certain conditions. ECJ said there were enough safeguards: filtering tools must
be capable of adequately distinguishing b/t unlawful and lawful content; users
must have rights; rightsholders must provide relevant and necessary
information; no general monitoring obligation; procedural safeguards must
exist; and there should be stakeholder dialogue and fair balance.

Inconsistent approaches at the national transposition level,
so Art. 17 won’t be the stopping point. Also, lex specialis/lex generalis
relationship is likely not to be frictionless. CJEU will have to smooth things

Comment: if you overblock, all you face is user complaints.
If you underblock, you get sued and it’s costly. That’s where the balance is.

A: mostly the remedy for overblocking is to let the thing
up; though national law might have some other remedies.

Comment: German law has a sort of must-carry obligation if a
user asserts the applicability of an exception. But it’s the minority approach.

A: Italy does the opposite—if there’s a complaint, content
must be disabled during the dispute. From platform point of view, you may have
to divide treatment of Germany and Italy/geoblock.

Q: is Italy compliant with the Poland CJEU decision?

A: neither Italy nor Germany is—you can’t have a blanket
approach. [I don’t understand what that means—I would appreciate hearing what a
provider is supposed to do.]

Exceptions and limitations might mean something different in
terms of whether they establish user rights—or maybe not! The new data mining
provisions are characterized differently from each other, but not clear whether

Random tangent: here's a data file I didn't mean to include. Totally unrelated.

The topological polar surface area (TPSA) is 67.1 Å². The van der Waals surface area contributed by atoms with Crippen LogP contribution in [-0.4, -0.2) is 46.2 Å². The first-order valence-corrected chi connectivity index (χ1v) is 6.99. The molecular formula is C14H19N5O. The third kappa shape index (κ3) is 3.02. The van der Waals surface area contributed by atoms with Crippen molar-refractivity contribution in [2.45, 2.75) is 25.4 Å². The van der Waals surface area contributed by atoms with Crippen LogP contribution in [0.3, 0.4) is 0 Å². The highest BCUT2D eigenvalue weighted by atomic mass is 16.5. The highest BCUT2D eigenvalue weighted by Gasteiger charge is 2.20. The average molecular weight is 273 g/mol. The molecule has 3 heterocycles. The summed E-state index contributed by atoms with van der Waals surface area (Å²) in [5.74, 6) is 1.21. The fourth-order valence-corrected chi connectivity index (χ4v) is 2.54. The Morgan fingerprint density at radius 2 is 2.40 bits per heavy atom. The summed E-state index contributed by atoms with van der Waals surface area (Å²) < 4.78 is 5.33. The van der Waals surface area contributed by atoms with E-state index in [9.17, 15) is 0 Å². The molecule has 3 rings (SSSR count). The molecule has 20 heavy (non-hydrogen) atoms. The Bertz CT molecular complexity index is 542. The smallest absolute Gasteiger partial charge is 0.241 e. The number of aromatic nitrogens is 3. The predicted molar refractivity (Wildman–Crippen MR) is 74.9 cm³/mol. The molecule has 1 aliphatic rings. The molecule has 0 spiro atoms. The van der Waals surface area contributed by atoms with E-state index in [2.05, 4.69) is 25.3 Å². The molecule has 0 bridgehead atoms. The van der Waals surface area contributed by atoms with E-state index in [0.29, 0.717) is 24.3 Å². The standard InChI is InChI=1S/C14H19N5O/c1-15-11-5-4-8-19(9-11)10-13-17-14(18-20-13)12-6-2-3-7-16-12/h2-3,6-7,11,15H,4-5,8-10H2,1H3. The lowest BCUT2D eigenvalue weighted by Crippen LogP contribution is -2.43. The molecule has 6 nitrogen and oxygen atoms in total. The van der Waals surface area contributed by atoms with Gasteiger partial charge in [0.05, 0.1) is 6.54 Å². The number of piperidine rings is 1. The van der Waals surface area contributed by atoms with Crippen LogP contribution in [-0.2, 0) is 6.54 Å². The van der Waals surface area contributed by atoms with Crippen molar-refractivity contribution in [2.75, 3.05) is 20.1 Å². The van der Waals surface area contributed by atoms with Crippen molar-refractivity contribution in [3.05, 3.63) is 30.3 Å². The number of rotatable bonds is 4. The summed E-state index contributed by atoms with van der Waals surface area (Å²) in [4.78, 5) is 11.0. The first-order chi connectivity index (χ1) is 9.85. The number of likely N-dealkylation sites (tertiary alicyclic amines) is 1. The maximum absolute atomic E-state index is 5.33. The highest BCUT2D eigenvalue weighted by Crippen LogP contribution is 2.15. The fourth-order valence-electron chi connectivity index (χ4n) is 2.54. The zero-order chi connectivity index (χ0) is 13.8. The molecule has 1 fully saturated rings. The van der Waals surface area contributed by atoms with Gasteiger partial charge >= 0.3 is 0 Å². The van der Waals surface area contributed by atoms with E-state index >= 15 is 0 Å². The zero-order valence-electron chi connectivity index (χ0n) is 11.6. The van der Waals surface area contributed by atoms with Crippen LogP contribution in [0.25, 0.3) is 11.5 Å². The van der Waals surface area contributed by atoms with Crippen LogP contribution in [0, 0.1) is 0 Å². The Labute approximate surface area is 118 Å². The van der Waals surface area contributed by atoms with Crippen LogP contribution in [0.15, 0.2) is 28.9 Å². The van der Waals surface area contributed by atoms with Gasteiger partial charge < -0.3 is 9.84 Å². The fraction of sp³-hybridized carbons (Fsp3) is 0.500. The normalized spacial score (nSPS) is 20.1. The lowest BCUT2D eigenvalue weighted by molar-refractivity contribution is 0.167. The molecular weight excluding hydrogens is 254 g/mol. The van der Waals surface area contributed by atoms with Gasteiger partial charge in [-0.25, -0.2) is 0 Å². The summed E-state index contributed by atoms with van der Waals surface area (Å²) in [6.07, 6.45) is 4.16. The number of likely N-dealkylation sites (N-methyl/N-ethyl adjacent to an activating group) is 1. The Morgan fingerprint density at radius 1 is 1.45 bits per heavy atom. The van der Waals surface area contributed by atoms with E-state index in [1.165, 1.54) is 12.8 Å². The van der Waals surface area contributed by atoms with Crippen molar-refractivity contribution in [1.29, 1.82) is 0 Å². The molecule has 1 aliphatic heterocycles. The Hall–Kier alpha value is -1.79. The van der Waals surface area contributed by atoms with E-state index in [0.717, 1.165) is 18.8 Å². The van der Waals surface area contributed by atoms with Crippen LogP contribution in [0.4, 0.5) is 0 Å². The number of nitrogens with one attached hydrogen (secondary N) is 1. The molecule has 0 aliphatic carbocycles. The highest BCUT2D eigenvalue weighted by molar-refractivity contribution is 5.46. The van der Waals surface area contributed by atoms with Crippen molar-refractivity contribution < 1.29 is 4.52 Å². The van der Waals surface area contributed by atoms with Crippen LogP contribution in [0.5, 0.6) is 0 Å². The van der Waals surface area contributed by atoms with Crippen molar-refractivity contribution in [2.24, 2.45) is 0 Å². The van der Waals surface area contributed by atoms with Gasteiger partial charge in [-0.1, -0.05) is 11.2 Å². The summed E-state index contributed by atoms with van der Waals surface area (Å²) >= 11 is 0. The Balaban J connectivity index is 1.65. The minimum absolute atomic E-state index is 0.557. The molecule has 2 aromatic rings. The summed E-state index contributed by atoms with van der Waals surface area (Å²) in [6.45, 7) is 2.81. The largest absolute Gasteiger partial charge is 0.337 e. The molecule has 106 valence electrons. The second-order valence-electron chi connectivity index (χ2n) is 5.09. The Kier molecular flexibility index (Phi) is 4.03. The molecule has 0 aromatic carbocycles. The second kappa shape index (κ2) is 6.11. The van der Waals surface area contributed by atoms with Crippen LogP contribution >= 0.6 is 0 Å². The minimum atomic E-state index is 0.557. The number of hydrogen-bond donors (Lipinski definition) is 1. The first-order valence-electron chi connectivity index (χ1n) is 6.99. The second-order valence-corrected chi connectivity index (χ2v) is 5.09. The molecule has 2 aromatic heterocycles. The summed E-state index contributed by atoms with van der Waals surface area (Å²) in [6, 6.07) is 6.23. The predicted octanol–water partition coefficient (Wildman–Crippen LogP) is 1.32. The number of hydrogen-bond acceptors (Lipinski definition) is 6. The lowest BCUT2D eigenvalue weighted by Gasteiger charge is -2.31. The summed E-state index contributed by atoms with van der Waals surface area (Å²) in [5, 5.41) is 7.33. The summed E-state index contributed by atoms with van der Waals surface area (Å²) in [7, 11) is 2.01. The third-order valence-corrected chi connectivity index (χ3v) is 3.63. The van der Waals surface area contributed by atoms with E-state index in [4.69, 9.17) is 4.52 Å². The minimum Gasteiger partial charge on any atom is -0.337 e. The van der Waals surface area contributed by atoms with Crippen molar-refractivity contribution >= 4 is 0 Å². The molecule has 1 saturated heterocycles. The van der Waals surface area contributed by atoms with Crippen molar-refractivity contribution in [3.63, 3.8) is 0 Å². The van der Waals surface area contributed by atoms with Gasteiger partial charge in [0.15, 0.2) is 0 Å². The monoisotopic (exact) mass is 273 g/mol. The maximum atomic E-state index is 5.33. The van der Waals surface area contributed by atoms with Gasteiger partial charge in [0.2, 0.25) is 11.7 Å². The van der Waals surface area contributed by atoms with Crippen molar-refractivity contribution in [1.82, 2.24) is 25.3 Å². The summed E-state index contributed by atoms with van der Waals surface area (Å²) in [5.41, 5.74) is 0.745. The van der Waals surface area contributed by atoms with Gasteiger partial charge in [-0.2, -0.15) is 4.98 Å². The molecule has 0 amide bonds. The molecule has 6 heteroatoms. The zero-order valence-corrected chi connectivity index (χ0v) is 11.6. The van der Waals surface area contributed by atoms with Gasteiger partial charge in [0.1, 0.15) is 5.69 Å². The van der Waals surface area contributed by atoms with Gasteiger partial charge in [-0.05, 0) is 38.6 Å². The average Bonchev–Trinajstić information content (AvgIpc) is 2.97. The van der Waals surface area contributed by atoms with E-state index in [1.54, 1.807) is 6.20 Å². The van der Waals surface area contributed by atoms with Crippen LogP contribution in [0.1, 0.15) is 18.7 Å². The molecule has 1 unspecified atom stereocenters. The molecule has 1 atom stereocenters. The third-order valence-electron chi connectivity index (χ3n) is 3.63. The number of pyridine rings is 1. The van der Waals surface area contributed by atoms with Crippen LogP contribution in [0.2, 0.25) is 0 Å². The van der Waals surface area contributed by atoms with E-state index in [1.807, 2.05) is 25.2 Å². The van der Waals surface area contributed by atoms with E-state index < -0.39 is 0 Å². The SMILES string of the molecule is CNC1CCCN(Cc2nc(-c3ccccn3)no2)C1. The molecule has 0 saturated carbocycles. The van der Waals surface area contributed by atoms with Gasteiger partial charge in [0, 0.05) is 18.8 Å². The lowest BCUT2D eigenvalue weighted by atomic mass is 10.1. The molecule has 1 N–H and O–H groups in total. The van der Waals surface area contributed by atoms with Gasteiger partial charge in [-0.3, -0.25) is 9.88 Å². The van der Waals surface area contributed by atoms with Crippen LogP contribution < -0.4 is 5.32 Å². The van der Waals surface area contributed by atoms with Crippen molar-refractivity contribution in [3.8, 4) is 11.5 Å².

that makes a difference to whether, for example, one is entitled to remuneration
and one isn’t.

Comment: if you take auditing seriously, maybe there can be
changes/real examination of the practices.

Von Lohmann: but who selects and pays the auditors?

Comment: they’re supposed to be independent!

VL: that’s not the question.

Q: will this get rid of small platforms b/c all rights have
to be equally honored?

A: it depends. ECJ is adamant that fair balance depends on
circumstances of the case. Some rights might take precedence on a particular
platform; not all content is created alike. There might be situations in which
certain concerns override other types of rights. France would maybe answer your
question in the affirmative, but not all would.

Comment: situating different categorization options under
DSA, might see cases that the more you diversify the types of content you host,
the more obligations you have.

Q: for US lawyers, we look at the Texas and Florida laws
that are clearly politically motivated attempts to suppress content moderation
in favor of a political agenda. Hard time understanding how that’s going to be
handled in Europe, but the language of nondiscrimination suggests that it can
and will happen in Europe too, which also has culture wars [and backsliding democracies].

A: indeed, the concerns around © are also in line with those
concerns. The discourse is broader than ©–Afghanistan papers case, where
German gov’t attempted to repress publication of military reports about
operations of German army in Afghanistan. Used © as a tool. Advocate General
and ECJ emphasized that © can’t be used to suppress free speech and one should be
careful to limit © to its purposes.

from Blogger http://tushnet.blogspot.com/2023/04/27th-annual-btlj-bclt-symposium-from.html